The first panel I attended, then, was on ‘Postmodernism and the Spy Genre’… chaired by Oliver Buckton, who was to be part of my panel on Saturday.

EPO

Kyle Smith (University of Highlands and Islands, UK) began proceedings in animated style, comparing two literary works: E. Phillips Oppenheim’s Miss Brown of X. Y. O. (1927) and Thomas Pynchon’s Gravity’s Rainbow (1973). There was reference to the ‘sleepy state’, ‘conspiracy’ and ‘apocalypse’ narratives’ presence in EPO’s novel, which revolved around a Communist plot against the British state.

There was mention of Duncan Sandys; I cannot recall the exact context from my vague notes! But I did recall that Sandys was responsible for the 1957 Defence White Paper which reduced conventional forces in the move towards the missile age, and also set in train the end of National Service. Smith linked Fritz Lang’s Metropolis (1927) with futuristic Seattle, with its early 1960s World’s Fair – Pynchon had worked in Seattle. He analysed the novel’s depiction of architecture as controlling and discussed the internationalism of transnational, bureaucratic states – the ‘rocket-state’, indeed. Gravity’s Rainbow’s protagonist Tyrone Slothrop was said to be unwilling to be an information machine – a concern ever more relevant with post-1973 economic shifts.

It is often very difficult to follow academic papers on novels you haven’t read, but I learned a lot and came away wanting to read both novels. Smith made a point that stayed with me: he quoted General Leslie R. Groves, military head of the Manhattan Project, on compartmentalisation of knowledge being good – and then linked this disturbing tendency with Pynchon’s text, citing the line: ‘Everything he needed to do his job and nothing else’.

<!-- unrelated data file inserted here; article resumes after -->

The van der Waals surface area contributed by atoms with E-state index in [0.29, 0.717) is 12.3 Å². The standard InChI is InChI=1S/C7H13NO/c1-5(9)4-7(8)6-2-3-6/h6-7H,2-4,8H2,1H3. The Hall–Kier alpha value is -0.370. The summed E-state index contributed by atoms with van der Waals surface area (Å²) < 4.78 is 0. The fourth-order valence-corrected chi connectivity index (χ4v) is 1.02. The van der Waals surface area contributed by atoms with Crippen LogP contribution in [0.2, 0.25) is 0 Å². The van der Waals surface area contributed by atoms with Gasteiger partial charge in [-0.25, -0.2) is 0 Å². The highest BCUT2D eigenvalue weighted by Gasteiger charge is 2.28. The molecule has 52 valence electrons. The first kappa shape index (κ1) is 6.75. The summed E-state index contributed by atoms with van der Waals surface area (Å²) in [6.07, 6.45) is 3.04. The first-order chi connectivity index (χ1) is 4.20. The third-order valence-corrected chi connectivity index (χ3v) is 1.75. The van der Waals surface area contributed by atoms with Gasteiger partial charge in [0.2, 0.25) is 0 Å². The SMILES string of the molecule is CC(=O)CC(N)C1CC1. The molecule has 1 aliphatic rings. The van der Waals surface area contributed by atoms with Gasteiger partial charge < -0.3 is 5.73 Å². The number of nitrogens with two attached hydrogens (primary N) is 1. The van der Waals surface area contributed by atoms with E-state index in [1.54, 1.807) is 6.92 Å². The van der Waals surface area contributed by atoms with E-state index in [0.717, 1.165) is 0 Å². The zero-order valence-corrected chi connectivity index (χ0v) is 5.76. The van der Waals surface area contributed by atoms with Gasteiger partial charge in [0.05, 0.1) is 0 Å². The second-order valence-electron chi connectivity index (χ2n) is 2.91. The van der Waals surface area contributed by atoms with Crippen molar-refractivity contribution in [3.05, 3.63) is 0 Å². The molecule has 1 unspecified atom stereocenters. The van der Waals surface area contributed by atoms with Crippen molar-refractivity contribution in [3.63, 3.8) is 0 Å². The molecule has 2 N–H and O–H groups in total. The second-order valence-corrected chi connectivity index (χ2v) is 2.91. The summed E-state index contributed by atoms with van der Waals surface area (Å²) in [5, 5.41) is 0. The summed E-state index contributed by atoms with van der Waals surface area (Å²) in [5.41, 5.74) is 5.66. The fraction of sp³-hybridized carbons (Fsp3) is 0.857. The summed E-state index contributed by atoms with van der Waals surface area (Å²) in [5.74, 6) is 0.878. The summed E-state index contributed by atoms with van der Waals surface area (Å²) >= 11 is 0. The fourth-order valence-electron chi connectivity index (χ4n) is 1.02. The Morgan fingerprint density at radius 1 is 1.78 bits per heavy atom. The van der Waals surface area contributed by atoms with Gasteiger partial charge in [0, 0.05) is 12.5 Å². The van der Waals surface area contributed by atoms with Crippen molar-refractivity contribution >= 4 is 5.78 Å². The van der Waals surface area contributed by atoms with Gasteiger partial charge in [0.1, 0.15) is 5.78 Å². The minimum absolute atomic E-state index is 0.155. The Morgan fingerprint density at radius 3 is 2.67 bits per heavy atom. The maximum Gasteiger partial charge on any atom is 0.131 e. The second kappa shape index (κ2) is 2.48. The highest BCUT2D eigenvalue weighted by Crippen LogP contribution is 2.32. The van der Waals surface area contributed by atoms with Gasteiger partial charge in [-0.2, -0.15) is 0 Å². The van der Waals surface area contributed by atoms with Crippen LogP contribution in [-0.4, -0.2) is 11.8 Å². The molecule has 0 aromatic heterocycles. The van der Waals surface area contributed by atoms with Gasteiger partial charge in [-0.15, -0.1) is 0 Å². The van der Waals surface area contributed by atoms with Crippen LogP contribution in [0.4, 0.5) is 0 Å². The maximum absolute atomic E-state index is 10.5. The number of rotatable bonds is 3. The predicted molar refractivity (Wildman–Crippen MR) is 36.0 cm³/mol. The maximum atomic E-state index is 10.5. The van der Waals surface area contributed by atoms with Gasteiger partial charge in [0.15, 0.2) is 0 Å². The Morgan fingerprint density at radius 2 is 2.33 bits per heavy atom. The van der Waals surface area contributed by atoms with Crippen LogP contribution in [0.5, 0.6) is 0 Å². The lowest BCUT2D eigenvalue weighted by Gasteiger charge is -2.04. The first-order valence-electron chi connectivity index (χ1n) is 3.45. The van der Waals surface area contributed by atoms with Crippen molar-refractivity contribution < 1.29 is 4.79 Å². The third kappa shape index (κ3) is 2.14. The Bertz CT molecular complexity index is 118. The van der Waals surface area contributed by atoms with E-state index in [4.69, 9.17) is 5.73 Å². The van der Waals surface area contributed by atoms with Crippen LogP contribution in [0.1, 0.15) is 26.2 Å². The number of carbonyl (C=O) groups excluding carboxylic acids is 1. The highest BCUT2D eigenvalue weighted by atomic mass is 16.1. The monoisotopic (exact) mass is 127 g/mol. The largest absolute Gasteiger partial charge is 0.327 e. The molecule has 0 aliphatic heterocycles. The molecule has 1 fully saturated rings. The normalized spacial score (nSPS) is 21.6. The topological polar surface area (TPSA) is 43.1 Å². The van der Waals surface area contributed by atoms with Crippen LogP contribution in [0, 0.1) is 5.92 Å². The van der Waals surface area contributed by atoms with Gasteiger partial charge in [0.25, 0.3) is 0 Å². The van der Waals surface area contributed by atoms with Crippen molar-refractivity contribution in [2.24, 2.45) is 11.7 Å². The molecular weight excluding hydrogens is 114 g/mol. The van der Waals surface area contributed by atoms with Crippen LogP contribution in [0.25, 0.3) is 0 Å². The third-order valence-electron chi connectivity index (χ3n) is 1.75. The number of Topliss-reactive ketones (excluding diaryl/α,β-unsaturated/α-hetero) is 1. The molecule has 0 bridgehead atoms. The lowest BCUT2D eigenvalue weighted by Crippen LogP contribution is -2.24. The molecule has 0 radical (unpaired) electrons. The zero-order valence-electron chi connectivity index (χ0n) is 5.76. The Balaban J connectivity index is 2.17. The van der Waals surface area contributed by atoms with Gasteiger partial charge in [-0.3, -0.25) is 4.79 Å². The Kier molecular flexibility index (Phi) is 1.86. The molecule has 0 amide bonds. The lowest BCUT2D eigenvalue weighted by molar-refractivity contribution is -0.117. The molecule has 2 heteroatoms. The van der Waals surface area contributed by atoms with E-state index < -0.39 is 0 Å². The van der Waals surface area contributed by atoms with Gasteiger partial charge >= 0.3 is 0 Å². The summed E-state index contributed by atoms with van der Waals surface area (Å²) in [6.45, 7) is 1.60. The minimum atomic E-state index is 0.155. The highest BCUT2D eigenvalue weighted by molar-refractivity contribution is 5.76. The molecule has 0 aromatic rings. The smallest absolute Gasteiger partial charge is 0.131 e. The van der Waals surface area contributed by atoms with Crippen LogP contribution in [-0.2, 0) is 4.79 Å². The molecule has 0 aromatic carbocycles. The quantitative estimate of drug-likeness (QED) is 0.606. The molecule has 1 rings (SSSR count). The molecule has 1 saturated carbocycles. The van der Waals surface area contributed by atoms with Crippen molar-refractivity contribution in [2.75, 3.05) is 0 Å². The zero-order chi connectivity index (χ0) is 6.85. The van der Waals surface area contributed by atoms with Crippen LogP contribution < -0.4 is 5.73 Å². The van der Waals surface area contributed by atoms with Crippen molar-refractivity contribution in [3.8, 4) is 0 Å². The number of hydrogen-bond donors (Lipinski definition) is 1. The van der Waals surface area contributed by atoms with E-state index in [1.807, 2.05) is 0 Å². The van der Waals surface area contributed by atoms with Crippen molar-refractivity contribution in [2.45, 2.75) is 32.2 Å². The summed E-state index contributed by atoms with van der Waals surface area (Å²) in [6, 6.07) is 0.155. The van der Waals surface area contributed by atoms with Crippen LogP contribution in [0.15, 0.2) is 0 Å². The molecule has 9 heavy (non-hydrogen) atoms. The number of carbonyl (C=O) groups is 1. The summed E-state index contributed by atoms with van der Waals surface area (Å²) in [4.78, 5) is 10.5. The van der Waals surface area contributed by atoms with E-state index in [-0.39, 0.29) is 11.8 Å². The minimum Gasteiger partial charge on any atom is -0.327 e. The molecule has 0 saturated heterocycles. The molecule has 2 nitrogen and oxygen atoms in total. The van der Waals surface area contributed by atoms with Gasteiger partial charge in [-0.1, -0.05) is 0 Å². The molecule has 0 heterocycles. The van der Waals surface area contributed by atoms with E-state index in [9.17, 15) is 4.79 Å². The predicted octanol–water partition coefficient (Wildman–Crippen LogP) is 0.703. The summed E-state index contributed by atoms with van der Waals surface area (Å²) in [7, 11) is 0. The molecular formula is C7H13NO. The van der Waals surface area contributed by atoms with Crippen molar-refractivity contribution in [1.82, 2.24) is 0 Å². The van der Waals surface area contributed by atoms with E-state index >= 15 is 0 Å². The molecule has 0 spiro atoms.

AKUNIN

Eugenia Gresta (George Washington University, USA) was not in attendance, but Buckton read the paper. It focused on Boris Akunin’s writings, including The Turkish Gambit, with its postmodern shifting between the 1877-8 Turkish-Russian War and the Khrushchev era thaw; its focus is on de-Stalinization, ideology and propaganda. There was a mention of ‘Russians turning inwards’, towards ‘Mafia activities’, which put me in mind of the tremendous, bleak film Leviathan (2014). Akunin was said to have written epic political series’ of novels, set in 1931-83 and 1966-88.

There was reference to the narrative ‘fading into an artifice’; Gresta used phrases like ‘literary anarchy’ and ‘a postmodernist mosaic’ to describe Akunin’s approach. His novel has a Russian nobleman and civil servant as the hero and the Turkish spy as the villain. To the Soviets, ‘spy / spion’ had negative connotations, ‘secret agent’ had positive. The character Petrovich dresses like an English gentleman, linking somewhat with the portrayal of Adrian Harris in Dennis Potter’s Play for Today: Traitor (1971), which I was to analyse on Saturday.